Seven in ten Australians want a self-driving car to take over when they feel tired or bored and just under half already recognise autonomous vehicles will be safer than a human driver.
The inaugural study coordinated by the Australian Driverless Vehicle Initiative (ADVI) and its academic partners surveyed more than 5,000 Australians aged 18 and over.
The findings showed 82 percent of Australians are said to find that driverless vehicles will provide greater mobility for people with driving impairments and just under three quarters (73 percent) wanted an autonomous car to transport them when they feel physically or mentally unable to drive manually.
“It’s just under a year since ADVI led the first trial of autonomous cars on Australian roads, and fully driverless vehicles aren’t yet even available to the public, but the Australian public is already quite advanced in its thinking,” said lead researcher, Professor Michael Regan, Chief Scientist-Human Factors at the Australian Road Research Board (ARRB Group). “ADVI’s preliminary findings show the majority of the Australian community is already willing to trust self-driving cars in situations where they don’t feel capable to drive or when they would simply rather not because it’s boring or they’re in traffic.”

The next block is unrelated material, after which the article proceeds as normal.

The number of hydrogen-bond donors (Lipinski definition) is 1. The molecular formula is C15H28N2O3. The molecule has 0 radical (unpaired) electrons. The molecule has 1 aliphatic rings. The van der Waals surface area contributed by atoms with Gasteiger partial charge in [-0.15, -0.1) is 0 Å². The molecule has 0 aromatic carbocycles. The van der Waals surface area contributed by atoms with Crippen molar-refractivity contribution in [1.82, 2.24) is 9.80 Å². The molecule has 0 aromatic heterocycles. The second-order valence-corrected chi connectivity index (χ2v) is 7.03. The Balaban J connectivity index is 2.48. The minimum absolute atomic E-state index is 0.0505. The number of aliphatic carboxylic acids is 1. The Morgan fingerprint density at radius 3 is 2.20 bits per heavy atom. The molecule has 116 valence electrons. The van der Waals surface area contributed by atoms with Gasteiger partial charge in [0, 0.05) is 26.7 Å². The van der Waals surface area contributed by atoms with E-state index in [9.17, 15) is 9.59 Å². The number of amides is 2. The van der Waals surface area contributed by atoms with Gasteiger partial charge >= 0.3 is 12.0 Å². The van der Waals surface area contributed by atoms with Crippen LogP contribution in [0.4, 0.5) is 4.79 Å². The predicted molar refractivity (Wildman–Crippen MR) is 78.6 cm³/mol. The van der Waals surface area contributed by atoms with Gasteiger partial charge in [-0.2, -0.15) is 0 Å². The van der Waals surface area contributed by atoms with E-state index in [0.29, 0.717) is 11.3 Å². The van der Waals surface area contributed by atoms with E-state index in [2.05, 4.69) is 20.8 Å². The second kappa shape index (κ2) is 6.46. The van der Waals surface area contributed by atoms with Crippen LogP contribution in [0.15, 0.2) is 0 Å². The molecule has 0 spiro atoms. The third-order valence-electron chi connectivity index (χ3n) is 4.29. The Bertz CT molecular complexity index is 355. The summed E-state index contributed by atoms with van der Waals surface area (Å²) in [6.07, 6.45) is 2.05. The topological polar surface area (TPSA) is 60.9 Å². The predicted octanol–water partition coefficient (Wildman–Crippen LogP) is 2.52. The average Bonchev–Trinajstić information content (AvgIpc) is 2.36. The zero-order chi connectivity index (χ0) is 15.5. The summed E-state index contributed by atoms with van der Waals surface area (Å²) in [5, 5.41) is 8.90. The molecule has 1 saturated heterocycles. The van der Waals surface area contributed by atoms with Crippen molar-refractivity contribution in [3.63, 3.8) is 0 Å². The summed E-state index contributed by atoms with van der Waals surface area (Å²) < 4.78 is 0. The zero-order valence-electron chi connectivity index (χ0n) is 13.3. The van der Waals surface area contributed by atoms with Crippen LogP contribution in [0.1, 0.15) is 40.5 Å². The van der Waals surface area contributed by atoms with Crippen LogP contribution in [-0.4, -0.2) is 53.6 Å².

Regan said the fact that a quarter disagree driverless cars will be safer, and a quarter remain undecided, highlights the importance of continued community education by governments and industry to ensure the safety benefits are communicated and individual incidents don’t delay their safe introduction onto Australian roads.
Interestingly for vehicle manufacturers, the research found that more than half (62 percent) of Australians think they shouldn’t need to pay more for autonomous technology; but of those willing to spend more, they would invest an additional AU$8,977 on average for a fully-automated car.
Other outcomes included:
- 76 percent agreed they would want to use a driverless vehicle when they were tired or fatigued
- 69 percent would rather a driverless vehicle take over when driving was “boring or monotonous” and 60 percent when there was traffic congestion
- 61percent said they would prefer to hand over control to a self-driving car when they felt uncomfortable driving manually, but only 25 percent said they they’d use a driverless car to pick up their kids
- The most likely activity Australians said they would spend their time doing in driverless cars was observing scenery (78 percent) followed by interacting with passengers (76 percent)
- 52 percent would use the time to rest but only 28% said they would be likely to sleep in a driverless car
- Many Australians are also keen to make their daily commutes more productive with 36 percent saying they would spend their reclaimed driving time doing work